Inflation, the rise in the prices of goods and services, can be driven by different factors. Two important types of inflation are cost-push and demand-pull inflation. Economists have identified several other types of inflation but they are beyond the remit of this article.
Differentiating between cost-push and demand-pull inflation is essential to grasp their impact on the economy and assess their desirability. This article aims to elucidate the disparities between cost-push inflation and demand-pull inflation, explaining their distinct origins, consequences, and relative desirability.
Cost-push inflation occurs when the production costs of goods and services increase, leading to higher prices. It stems from rising expenses, such as raw materials, wages, and energy. When businesses face elevated production costs, they pass them on to consumers by raising prices. This, in turn, sets off a cycle of inflation, with increased costs being the initial trigger.
Demand-pull inflation emerges when the overall demand for goods and services exceeds the available supply in the economy. It arises when consumers possess greater purchasing power and are willing to spend more. As demand outstrips supply, producers respond by increasing prices to capitalize on the heightened consumer interest. This interplay between demand and supply dynamics fuels demand-pull inflation.
Cost-push and demand-pull inflation exhibit distinct characteristics:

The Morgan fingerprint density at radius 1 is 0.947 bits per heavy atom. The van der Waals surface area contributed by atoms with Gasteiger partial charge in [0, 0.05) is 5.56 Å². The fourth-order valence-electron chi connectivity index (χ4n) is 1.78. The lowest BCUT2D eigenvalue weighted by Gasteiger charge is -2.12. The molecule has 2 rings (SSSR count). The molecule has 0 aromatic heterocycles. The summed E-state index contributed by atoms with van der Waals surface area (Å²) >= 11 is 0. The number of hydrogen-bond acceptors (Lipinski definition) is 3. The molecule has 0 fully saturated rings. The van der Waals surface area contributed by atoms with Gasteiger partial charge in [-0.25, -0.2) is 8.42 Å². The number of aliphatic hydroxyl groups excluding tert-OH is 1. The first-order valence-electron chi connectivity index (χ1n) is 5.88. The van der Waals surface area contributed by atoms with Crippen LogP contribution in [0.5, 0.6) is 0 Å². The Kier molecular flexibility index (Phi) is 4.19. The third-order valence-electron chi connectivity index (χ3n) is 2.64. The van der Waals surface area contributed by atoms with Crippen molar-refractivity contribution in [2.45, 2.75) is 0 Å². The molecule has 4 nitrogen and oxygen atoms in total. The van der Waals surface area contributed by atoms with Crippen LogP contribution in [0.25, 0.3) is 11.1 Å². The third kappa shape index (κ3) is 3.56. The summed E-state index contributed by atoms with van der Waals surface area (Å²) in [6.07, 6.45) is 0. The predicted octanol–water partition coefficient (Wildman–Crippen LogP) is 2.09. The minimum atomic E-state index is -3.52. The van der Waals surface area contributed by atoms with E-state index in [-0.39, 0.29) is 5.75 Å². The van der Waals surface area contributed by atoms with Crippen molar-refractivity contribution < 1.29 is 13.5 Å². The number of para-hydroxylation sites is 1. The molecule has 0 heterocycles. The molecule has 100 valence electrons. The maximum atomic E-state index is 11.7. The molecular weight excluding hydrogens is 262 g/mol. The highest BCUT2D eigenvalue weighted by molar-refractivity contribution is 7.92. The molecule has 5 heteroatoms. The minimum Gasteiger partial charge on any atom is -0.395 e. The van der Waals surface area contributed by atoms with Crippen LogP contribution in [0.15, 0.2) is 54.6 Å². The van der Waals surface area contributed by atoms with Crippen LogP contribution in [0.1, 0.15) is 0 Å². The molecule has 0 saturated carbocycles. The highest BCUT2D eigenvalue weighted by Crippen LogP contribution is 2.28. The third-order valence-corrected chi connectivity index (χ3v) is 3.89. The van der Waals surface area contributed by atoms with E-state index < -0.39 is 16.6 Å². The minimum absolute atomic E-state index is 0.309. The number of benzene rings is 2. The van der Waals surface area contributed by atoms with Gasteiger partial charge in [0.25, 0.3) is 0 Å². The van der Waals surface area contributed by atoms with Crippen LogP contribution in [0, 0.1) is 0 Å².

- Causes: Cost-push inflation arises from rising production costs, such as higher wages or increased prices of raw materials. Demand-pull inflation, in contrast, stems from excessive aggregate demand surpassing the available supply.
- Initiating Factors: External factors, such as energy price hikes, tax policy changes, or disruptions in supply chains, often trigger cost-push inflation. Demand-pull inflation, however, is fuelled by factors like robust consumer spending, increased investments, or government stimulus.
- Supply-Side vs. Demand-Side: Cost-push inflation is more closely tied to supply-side factors since it originates from rising input costs that affect producers. Demand-pull inflation, on the other hand, primarily reflects demand-side factors, highlighting the role of consumers and their spending behaviour.
- Cyclical Effects: Cost-push inflation tends to be more volatile and cyclical, as it depends on fluctuations in production costs. Demand-pull inflation, while also cyclical to some extent, is more closely associated with broader economic trends and consumer sentiment.
Desirability of Cost-Push vs. Demand-Pull Inflation
Determining the desirability of cost-push and demand-pull inflation depends on various economic perspectives:
- Stability: Demand-pull inflation is generally seen as desirable since it indicates a healthy and growing economy. It reflects increased consumer confidence, higher spending, and can stimulate investment and economic growth. In contrast, cost-push inflation is often viewed as undesirable because it can reduce consumer purchasing power, lower business profitability, and impede economic expansion.